It may be difficult to understand, especially for Americans and their 2nd amendment rights, but obtaining a rifle in the ex-British colonies was and is not an easy task. Perhaps a remnant from the very early days when the Colonial government passed an act requiring all “natives” to hand in their guns – mostly old muskets and powder guns or ‘gogodas’ – this law pertains to this day in varied forms.
 
Thus growing up in Zambia in late 70’s and 80’s meant that proper hunting rifles were few and hard to obtain, and ammunition even more so. Good rifles were those owned by family generations, ones passed down from fathers to sons, be they fancy London made doubles or simple German Mausers that originated from the early wars in the south.
 
There existed one key ingredient however and that was a simplicity in our rifles that is becoming rare today – rifles that were used, wore in by regular use rather than some fancy highly expensive machined product AND this is what I have carried with me throughout my professional hunting career – the older well used calibers are perfectly good and adequate for use in Africa if you keep one thing in mind – respect for both animal and rifle.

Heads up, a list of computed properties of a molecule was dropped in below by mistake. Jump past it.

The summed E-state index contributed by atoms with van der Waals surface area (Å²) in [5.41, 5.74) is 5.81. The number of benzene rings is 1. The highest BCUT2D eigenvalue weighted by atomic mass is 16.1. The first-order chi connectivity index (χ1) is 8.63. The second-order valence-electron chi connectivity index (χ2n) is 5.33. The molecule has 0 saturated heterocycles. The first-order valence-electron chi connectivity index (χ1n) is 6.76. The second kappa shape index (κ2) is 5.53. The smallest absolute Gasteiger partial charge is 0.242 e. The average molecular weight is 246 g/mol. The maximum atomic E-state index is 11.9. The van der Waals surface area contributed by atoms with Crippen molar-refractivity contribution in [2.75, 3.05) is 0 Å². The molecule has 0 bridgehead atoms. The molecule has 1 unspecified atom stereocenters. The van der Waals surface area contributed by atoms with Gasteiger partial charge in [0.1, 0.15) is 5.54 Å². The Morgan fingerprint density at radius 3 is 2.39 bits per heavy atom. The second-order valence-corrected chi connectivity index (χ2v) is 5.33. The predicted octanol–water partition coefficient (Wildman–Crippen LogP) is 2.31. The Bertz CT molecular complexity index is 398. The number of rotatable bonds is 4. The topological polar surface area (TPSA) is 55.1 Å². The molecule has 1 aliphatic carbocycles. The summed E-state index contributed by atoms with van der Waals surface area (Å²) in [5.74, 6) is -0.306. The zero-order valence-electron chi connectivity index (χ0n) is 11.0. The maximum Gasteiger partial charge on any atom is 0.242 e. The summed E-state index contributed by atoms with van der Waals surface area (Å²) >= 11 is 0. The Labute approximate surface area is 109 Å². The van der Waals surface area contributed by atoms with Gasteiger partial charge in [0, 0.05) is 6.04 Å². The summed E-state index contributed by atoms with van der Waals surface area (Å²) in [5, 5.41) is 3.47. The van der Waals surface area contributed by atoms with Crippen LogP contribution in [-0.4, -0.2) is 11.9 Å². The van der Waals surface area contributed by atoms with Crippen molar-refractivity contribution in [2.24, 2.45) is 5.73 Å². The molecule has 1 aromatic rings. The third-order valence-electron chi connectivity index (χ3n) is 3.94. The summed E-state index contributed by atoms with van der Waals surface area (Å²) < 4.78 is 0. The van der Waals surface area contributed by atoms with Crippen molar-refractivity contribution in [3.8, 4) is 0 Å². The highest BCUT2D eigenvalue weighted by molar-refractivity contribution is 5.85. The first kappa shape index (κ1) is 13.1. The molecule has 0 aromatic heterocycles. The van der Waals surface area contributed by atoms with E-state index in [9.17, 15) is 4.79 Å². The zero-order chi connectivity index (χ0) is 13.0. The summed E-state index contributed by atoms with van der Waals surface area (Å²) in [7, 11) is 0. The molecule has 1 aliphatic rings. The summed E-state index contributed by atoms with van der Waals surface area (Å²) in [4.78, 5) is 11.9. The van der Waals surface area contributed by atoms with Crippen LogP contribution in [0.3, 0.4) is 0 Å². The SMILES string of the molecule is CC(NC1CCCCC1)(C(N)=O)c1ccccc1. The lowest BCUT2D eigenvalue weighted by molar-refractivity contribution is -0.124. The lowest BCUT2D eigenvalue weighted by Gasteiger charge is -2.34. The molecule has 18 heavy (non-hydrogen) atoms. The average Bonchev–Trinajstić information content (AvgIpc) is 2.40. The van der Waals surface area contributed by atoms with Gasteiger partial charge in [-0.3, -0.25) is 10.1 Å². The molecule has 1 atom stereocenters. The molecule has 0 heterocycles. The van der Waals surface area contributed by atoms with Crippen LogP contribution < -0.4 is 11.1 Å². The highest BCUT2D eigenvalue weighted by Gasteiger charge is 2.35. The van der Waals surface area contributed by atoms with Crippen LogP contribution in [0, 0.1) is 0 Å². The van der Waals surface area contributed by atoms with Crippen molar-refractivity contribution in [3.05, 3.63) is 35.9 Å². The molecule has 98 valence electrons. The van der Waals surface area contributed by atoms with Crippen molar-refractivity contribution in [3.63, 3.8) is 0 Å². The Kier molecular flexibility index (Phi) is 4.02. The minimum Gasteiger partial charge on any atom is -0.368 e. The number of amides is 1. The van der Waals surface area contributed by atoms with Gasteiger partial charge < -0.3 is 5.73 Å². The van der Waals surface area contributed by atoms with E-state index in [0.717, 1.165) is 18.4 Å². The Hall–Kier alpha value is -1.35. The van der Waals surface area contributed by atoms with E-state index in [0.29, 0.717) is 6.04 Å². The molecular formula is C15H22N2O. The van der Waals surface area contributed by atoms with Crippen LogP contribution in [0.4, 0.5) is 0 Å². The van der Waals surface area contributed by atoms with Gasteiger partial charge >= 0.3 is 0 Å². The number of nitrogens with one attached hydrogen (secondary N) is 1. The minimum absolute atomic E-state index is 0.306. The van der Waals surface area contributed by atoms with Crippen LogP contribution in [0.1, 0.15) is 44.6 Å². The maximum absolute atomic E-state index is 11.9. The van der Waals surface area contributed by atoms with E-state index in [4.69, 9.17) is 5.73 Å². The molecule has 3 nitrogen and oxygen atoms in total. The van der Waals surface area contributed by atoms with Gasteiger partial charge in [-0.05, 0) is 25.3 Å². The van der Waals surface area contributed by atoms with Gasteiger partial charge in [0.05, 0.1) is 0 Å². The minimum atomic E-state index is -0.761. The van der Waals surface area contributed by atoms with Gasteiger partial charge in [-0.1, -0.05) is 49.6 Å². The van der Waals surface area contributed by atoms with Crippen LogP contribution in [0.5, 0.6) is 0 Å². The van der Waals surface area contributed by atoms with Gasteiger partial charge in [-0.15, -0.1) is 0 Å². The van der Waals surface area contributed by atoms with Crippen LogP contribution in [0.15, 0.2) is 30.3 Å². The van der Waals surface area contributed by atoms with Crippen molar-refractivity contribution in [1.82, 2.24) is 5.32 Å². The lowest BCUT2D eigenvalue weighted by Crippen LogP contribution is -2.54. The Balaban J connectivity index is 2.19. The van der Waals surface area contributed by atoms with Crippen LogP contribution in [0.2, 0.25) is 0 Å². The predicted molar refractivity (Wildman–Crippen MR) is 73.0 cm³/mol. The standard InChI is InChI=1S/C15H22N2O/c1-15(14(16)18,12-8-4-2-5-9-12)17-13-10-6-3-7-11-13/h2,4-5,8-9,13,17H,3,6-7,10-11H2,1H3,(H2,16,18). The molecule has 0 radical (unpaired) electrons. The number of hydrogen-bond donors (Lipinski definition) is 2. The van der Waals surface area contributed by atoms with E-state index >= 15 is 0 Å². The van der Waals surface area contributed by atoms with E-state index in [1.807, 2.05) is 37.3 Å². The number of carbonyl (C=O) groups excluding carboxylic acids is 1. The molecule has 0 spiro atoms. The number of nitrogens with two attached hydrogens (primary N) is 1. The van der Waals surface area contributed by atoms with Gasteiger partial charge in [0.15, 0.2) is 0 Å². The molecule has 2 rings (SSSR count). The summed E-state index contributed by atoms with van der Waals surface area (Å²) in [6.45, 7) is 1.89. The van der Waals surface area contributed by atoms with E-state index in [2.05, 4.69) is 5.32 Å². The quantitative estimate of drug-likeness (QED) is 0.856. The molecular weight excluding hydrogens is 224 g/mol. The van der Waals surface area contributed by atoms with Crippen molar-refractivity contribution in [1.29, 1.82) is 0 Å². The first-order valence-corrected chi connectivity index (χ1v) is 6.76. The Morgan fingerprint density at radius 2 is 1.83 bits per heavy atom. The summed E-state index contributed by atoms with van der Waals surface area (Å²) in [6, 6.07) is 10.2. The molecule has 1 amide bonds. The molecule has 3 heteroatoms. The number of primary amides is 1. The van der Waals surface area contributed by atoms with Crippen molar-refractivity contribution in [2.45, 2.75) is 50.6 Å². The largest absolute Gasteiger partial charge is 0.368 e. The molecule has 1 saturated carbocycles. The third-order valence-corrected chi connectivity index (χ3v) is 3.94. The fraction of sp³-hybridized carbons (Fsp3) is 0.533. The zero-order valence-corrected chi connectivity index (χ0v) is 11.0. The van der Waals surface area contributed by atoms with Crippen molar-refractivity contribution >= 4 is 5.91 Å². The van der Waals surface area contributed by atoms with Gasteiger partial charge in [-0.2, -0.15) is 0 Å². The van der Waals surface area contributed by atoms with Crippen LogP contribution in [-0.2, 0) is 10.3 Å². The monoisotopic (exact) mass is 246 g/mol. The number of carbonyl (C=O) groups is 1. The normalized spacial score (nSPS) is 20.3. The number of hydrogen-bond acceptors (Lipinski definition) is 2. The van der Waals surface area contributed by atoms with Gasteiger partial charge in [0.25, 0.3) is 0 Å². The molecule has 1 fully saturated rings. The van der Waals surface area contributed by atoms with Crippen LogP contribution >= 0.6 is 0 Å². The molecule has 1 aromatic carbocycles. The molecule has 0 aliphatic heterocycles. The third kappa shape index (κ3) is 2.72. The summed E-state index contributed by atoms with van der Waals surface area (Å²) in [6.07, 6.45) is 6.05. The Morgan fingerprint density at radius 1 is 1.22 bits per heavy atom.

Too many times do I see the ‘new age’ outlook on hunting our continent – some foreign colonel in tight shorts telling us our business and making generalised statements about shiny new sponsored rifles he totes over to our continent with him. Telling us why we as born and bred African hunters raised in the wilderness with 4 generations of hunting tradition under our belts should now take up the colonels new endorsed guns!
 
There’s alot of BS that goes along with the Safari Hunting industry I am born into and more so now with the advent of the internet, anyone can chime in and become an expert from what they read and see on the hunting channels. There is one thing however that can never be bought or learned from watching those sun tanned hard men of the African wilderness in their ball huggers potting elephants and the vengeful killer of the savanna the Cape Buffalo – AND that thing is experience!